LOCAL_RESET <= wskd_data[RESET_BIT];
end

However you create your local reset signal, once the LOCAL_RESET signal is available, the registers within the design can be reset using it.

initial	r0 = 0;
always @(posedge S_AXI_ACLK)
if (!S_AXI_ARESETN || LOCAL_RESET)
begin
	r0 <= 0;
	// ...
end else if (axil_write_ready)
begin
	case(awskd_addr)
	2'b00: r0 <= wskd_r0;
	// ...
	endcase
end

Notice that I’m not resetting any of the AXI signals, but just the various registers that would be set by them. This is the key to not hanging the bus.

Returning an error during the local reset

If you want, you could also adjust the responses to various requests as well, so that during a reset the bus would return an error. In this case, you’d change,

always @(*)
	S_AXI_BRESP = 2'b00;

into something where any write during a LOCAL_RESET would produce an error. The key to this transformation, however, is making certain that the S_AXI_BRESP signal still only every changes when the outgoing transaction isn’t stalled. This is then as simple as,

// Define the AXI response possibilities
localparam [1:0]	OKAY = 2'b00,
			SLVERR = 2'b10;

always @(posedge S_AXI_ACLK)
if (!S_AXI_BVALID || S_AXI_BREADY)
	S_AXI_BRESP <= (LOCAL_RESET) ? SLVERR : OKAY;

A similar update to S_AXI_RRESP could accomplish the same effect there as well.

The difficult part of this change, however, is that a bus error will tend to cause any user program to crash. Bus error handling is typically done by the operating system and, well, let me ask, if you aren’t using an operating system then is your embedded software ready to handle that challenge?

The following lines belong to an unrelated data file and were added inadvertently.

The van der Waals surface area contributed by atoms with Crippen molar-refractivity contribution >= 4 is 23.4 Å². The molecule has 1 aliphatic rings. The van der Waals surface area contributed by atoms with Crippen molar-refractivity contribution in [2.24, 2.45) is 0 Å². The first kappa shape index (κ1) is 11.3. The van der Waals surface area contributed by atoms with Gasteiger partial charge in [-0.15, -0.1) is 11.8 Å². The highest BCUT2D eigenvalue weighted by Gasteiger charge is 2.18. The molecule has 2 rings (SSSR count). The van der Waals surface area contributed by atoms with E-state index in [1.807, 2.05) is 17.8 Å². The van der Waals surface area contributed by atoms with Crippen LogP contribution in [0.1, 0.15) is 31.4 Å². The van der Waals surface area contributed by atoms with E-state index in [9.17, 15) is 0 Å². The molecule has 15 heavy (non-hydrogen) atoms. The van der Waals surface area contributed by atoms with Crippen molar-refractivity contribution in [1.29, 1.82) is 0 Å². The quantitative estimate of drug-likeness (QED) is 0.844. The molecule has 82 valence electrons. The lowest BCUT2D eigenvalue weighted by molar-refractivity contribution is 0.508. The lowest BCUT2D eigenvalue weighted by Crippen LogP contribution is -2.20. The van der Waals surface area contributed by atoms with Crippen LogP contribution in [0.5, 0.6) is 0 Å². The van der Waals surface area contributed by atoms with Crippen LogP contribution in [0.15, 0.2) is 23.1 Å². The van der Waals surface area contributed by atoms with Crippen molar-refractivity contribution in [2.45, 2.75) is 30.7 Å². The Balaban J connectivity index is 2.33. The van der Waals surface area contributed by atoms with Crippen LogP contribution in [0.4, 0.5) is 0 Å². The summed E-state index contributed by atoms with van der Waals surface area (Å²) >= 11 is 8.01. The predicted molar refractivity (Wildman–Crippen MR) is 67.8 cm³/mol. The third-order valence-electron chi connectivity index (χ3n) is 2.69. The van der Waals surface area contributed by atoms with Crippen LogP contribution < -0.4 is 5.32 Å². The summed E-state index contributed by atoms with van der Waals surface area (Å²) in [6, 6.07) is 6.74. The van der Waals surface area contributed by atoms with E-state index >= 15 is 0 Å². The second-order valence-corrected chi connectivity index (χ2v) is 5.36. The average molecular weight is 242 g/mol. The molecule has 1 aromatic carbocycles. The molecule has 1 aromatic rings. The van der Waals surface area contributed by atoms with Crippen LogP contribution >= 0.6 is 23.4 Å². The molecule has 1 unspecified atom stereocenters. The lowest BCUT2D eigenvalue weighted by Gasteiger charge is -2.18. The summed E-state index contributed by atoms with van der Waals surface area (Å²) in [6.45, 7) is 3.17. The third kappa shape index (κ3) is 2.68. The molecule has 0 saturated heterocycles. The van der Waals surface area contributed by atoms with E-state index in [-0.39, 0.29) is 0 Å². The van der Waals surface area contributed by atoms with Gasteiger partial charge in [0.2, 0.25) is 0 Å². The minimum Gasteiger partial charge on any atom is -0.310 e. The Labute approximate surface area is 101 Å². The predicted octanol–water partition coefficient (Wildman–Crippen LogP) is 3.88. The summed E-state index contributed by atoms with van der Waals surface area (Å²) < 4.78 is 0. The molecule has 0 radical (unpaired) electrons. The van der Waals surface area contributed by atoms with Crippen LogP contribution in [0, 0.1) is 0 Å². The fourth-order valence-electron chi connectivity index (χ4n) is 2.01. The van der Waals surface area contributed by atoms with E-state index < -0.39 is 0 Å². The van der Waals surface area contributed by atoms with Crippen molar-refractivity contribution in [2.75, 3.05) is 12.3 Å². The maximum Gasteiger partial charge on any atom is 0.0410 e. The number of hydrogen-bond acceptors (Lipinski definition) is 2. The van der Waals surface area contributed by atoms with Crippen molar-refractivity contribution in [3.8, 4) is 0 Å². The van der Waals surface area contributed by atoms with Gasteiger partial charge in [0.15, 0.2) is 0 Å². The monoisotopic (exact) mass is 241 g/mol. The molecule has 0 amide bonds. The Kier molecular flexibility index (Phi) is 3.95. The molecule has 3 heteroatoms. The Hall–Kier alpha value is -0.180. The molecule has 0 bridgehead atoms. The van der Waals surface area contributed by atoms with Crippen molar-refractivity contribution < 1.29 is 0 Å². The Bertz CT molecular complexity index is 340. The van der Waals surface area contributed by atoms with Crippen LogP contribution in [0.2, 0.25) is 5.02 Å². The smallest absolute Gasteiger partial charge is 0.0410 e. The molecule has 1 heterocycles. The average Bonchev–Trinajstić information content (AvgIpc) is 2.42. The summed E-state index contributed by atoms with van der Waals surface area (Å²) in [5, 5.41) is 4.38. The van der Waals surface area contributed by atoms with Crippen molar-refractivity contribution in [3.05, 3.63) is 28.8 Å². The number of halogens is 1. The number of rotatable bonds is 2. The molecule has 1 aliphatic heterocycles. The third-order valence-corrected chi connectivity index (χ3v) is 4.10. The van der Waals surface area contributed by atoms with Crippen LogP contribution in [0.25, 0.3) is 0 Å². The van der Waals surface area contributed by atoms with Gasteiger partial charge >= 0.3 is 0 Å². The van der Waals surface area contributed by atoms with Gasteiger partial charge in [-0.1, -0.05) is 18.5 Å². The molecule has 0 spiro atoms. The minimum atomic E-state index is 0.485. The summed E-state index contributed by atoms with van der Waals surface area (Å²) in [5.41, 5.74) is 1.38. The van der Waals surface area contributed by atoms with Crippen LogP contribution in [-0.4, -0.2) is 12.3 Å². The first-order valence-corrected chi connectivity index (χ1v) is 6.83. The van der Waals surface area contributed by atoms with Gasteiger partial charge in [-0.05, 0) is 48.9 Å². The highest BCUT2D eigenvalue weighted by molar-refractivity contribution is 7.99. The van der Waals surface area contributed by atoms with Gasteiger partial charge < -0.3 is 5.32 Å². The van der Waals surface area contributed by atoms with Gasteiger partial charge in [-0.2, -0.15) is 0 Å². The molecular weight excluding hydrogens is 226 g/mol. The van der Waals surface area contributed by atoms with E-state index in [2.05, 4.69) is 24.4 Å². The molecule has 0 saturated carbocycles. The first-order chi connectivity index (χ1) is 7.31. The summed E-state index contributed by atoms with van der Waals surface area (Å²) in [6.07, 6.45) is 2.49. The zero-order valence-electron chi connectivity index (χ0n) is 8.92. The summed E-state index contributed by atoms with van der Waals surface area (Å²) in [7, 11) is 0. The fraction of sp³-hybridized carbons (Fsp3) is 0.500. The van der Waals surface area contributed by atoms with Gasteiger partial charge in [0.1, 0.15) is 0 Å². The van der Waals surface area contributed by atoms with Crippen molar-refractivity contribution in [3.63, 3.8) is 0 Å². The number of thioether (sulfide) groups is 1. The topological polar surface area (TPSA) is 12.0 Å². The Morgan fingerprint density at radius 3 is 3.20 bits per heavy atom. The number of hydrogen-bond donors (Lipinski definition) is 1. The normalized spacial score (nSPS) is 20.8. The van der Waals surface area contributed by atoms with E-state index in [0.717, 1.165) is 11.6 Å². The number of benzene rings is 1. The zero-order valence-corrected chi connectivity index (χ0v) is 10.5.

Retrofitting an existing component

Fig 2. Using a firewall to locally reset an existing core

But what if your AXI slave component already exists? In this case, you might need to retrofit a slave core with a local reset option. Pulling the S_AXI_ARESETN line low of that component only might look like a tempting option, but what would this do to any ongoing bus transactions? It would hang the bus, bringing down the rest of the design. This is unacceptable.

However, if this is the sort of functionality you are looking for, just without hanging the bus, then there is a way to accomplish it. Simply place an AXI firewall between your component and the rest of the bus, and then adjust the reset line to the core below the firewall as you see fit. Any ongoing slave transaction hiccups will be caught by the AXI firewall, and used to prolong the reset of the component core–returning AXI SLVERRs (a type of AXI bus error) until the core is fully re-integrated back into your system.

An Example

Perhaps an example might clarify this whole idea. I used the register based reset approach when resetting the AXI-Lite version of my Wishbone scope.

If you aren’t familiar with the (now possibly misnamed) Wishbone Scope, it’s a basic bus-based internal logic analyzer. It’s a really easy way to capture, record, and report back to you what’s going on within your design with one caveat: It will only work if the bus never hangs.